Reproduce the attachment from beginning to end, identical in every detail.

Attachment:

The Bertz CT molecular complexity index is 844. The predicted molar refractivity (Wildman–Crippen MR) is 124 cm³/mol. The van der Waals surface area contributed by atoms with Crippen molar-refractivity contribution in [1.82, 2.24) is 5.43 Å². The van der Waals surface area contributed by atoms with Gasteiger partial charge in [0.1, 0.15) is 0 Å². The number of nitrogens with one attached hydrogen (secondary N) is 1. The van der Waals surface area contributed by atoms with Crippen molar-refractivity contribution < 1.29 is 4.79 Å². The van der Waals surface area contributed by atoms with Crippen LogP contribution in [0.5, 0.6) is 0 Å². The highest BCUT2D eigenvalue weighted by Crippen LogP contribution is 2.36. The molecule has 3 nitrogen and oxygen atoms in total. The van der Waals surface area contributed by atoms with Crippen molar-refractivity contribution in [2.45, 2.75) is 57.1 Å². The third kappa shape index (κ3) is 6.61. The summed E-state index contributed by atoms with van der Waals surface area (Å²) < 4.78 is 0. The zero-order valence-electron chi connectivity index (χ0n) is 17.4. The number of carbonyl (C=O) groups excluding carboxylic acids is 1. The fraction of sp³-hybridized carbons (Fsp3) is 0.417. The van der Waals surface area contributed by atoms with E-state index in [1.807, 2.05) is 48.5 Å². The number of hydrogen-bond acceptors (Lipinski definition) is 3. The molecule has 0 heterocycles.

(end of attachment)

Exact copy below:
The Bertz CT molecular complexity index is 844. The predicted molar refractivity (Wildman–Crippen MR) is 124 cm³/mol. The van der Waals surface area contributed by atoms with Crippen molar-refractivity contribution in [1.82, 2.24) is 5.43 Å². The van der Waals surface area contributed by atoms with Gasteiger partial charge in [0.1, 0.15) is 0 Å². The number of nitrogens with one attached hydrogen (secondary N) is 1. The van der Waals surface area contributed by atoms with Crippen molar-refractivity contribution < 1.29 is 4.79 Å². The van der Waals surface area contributed by atoms with Crippen LogP contribution in [0.5, 0.6) is 0 Å². The highest BCUT2D eigenvalue weighted by Crippen LogP contribution is 2.36. The molecule has 3 nitrogen and oxygen atoms in total. The van der Waals surface area contributed by atoms with Crippen molar-refractivity contribution in [2.45, 2.75) is 57.1 Å². The third kappa shape index (κ3) is 6.61. The summed E-state index contributed by atoms with van der Waals surface area (Å²) < 4.78 is 0. The zero-order valence-electron chi connectivity index (χ0n) is 17.4. The number of carbonyl (C=O) groups excluding carboxylic acids is 1. The fraction of sp³-hybridized carbons (Fsp3) is 0.417. The van der Waals surface area contributed by atoms with E-state index in [1.807, 2.05) is 48.5 Å². The number of hydrogen-bond acceptors (Lipinski definition) is 3. The molecule has 0 heterocycles.